After the library tour, we climbed up to the Royal Observatory. In the Flemstead house, John Harrison's chronometers were on displayed. The H1 and H3 were on display without their encasement. The H2 was being restored at this time. The H4 was much larger than one imagined. It was about the size of a pancake. It wouldn't fit in a pocket but it was much smaller than its predecessors. The H5, at the Clockmaker's Museum, is tiny in comparison. Amazing amount of detail can be seen in the H1 and H3 without its encasement. The wooden wheels and thin metal and springs that make the whole thing still work. After a photo-op of the prime meridian, we climbed into the Onion dome of the observatory.  It was yet another spiral, see-through stair case up and down. The 28 inch telescope filled the entire room.  After the observatory and lunch, I took the bus home.

Photo courtesy of
Photo courtesy of

Dover Castle and Cantebury Day Trip

My second day trip was to Dover Castle and Canterbury. We went to Dover Castle first and on approach we had a glimpse of the white cliffs and the English Channel.  Dover Castle has excellent views of both the countryside, valley below, and the ocean from the top of the hill.  This makes it a very good location strategically and for the French (whom they were enemies at the time) an imposing strong front. After an uphill journey, and crossing over the drawbridge, we stood before the keep. There was an re-enactment of Prince John, King Henry II and his wife Eleanor of Aquitaine and her release from his imprisonment for supporting the revolt by Prince Henry. Into the Keep! Up the stairs I climb, to the view the different chambers for the garrison, scribes and main hall.  The main hall was decorated brightly with bold primary colors with chairs along the side with an open court for people to address the king. Further away we had a warm, crackling fire in the king's chambers.  It was lavishly done with furs and linens. It was a very tiny and low to the ground bed. Smaller than a full size mattress. Up the tower stairs to have a view and it was a far as the eye can see.  Before the mist rolled in, there was a clear view to the English Channel and country side. Down on the first floor of the keep was the working quarters and a kitchen and bakery. The mist rolled in the castle grounds as we were leaving, hiding it from view.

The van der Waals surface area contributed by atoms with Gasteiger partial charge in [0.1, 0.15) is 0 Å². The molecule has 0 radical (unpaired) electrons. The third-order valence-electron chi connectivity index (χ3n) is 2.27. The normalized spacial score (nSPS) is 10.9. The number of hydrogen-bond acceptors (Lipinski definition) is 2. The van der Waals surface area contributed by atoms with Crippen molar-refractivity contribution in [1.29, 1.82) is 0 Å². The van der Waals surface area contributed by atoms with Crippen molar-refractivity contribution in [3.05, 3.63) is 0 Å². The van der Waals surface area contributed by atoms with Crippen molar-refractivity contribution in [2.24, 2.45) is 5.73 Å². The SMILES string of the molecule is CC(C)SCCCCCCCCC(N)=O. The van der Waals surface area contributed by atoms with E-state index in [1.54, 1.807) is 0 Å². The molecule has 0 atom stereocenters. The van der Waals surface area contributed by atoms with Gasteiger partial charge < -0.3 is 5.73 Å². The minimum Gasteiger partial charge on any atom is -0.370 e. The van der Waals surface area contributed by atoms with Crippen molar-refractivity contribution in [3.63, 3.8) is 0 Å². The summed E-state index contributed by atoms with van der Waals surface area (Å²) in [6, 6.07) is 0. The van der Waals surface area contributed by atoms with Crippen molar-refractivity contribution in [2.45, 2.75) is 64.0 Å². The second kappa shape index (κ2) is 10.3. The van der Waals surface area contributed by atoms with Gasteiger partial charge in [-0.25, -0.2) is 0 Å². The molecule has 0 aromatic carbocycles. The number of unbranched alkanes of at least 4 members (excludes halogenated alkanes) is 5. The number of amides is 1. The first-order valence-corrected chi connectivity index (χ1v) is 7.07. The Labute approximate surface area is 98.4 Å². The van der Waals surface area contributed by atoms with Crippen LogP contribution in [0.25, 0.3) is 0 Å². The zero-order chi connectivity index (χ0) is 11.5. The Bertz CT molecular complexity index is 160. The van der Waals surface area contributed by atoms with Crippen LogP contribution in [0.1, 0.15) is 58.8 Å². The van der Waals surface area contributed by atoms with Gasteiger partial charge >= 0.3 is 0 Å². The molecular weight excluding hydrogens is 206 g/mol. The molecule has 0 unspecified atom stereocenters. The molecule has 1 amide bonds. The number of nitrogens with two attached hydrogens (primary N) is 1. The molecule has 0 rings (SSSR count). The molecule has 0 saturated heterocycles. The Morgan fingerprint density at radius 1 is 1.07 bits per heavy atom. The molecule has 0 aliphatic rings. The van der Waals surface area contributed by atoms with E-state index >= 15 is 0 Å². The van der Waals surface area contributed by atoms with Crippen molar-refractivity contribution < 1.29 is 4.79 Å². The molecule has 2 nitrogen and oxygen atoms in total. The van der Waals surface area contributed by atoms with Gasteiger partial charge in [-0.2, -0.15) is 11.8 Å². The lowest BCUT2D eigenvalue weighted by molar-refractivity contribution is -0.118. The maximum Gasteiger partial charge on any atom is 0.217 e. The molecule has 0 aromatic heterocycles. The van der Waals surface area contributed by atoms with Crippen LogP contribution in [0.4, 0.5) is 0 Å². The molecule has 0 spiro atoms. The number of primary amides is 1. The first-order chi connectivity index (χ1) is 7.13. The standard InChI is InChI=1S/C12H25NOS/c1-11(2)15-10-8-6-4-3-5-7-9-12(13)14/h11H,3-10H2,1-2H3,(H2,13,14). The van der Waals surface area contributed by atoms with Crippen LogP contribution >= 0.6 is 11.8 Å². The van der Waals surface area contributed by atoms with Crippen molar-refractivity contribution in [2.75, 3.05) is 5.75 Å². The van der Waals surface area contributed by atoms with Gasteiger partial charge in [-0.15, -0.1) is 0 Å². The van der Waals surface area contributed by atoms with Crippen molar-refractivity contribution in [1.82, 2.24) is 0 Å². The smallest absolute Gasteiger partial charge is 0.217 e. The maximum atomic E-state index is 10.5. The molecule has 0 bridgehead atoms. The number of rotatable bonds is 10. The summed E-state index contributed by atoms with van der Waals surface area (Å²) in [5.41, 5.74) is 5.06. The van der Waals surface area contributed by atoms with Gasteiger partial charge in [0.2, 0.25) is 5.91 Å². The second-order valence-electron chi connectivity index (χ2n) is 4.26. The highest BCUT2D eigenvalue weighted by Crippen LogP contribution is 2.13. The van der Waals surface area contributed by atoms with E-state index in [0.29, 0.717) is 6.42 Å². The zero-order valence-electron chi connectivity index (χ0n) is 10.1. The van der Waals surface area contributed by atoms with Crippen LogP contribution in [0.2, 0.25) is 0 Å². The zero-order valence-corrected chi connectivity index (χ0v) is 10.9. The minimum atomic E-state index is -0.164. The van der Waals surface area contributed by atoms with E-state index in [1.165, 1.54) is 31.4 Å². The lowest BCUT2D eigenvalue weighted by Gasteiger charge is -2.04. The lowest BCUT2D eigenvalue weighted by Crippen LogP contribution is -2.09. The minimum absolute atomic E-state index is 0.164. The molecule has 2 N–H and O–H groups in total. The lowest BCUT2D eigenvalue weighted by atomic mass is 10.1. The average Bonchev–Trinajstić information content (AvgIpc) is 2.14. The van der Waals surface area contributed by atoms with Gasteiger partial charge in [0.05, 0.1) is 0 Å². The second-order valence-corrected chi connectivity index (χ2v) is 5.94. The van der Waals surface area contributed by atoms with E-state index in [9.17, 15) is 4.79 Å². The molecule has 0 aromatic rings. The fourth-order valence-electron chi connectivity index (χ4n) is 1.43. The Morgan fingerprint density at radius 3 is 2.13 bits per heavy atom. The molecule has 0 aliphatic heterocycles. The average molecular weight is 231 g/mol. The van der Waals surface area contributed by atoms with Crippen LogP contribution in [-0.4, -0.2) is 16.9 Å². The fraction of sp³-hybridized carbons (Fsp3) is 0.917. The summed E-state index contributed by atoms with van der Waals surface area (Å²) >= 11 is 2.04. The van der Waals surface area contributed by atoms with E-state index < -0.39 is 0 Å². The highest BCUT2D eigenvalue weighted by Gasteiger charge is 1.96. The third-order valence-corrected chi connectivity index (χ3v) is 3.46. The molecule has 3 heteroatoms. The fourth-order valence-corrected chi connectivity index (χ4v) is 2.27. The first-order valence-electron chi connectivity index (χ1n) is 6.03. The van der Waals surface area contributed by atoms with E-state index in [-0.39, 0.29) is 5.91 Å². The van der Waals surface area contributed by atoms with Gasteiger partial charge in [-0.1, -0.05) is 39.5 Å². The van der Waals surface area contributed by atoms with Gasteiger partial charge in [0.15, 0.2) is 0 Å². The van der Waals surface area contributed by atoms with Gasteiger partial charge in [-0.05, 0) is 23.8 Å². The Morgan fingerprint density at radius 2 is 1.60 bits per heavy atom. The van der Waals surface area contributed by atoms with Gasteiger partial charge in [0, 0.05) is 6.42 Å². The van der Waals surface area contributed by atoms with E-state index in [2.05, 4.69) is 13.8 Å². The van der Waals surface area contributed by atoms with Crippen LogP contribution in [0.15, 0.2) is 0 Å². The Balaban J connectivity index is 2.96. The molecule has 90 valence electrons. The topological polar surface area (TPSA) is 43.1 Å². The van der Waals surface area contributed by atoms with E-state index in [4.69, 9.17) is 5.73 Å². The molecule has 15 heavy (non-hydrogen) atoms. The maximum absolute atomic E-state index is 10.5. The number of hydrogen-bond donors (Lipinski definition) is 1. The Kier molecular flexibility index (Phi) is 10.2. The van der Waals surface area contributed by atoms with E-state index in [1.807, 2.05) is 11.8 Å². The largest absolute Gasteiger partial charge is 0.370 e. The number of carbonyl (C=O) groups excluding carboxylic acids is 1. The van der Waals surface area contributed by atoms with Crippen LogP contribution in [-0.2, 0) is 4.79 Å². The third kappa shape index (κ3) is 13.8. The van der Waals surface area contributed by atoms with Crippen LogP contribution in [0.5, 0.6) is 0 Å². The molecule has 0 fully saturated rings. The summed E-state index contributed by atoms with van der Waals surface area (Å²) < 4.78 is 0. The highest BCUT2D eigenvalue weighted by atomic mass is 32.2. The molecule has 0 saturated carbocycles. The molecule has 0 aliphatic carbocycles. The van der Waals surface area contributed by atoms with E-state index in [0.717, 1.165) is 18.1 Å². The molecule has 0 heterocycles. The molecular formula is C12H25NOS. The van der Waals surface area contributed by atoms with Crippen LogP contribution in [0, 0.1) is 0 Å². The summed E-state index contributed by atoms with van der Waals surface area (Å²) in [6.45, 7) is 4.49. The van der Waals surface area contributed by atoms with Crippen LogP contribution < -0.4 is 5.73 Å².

After Dover, we headed off to Canterbury which was the quaintest town I've seen so far. The Canterbury Cathedral had a wedding in progress and therefore we couldn't go into certain parts. We headed into the crypt and saw many small chapels and alters. There was a room of treasures of the church.  There were gem encrusted crosses and silver plates and globlets. The town center was filled with shops of all kinds, including witchcraft and magic. We ate at a pub called Hobgoblin. Before we knew it, time was up and onto the bus we went, homewardbound.

Dover Castle picture courtesy of
Canterbury Cathedral picture courtesy of

Sunday, July 11, 2010

Stonehenge and Bath Day Trip

The first side trip that was not part of the class was a bus day trip to Stonehenge.  As I had done my undergraduate degree in Anthropology/ Archaeology, this was something I was looking forward to. The journey there was long, through the western country side of London.  Then after the rolling hills and farms, by the side of the road was Stonehenge. I was not pleased with how close the road was next to this extraordinary monument of the Druids. The sheer size of the stone and the engineering of the stone to cut and lift is mind bloggling. One wonders what other knowledge anceint people knew that we have now forgotten. Being there midday, one can't appreciate the beauty and meaning behind building Stonehenge. To see the sun rise or set thru the stone would be a treat.

photo courtesy of

After spending only 40 minutes at Stonehenge, we were off to Bath, to see the Roman Bath house and Bath Abbey.  The Roman Bath House is a World Heritage Site and I am standing next to the plack and its emblem that designates it. Back home, I worked with Prof. (retired) Ching- Chih Chen on her, Global Memory Net and her larger project World Heritage Memory Net as a graduate assistant. The World Heritage Memory Net has not lauched yet.  You can see some of our work on Global Memory Net.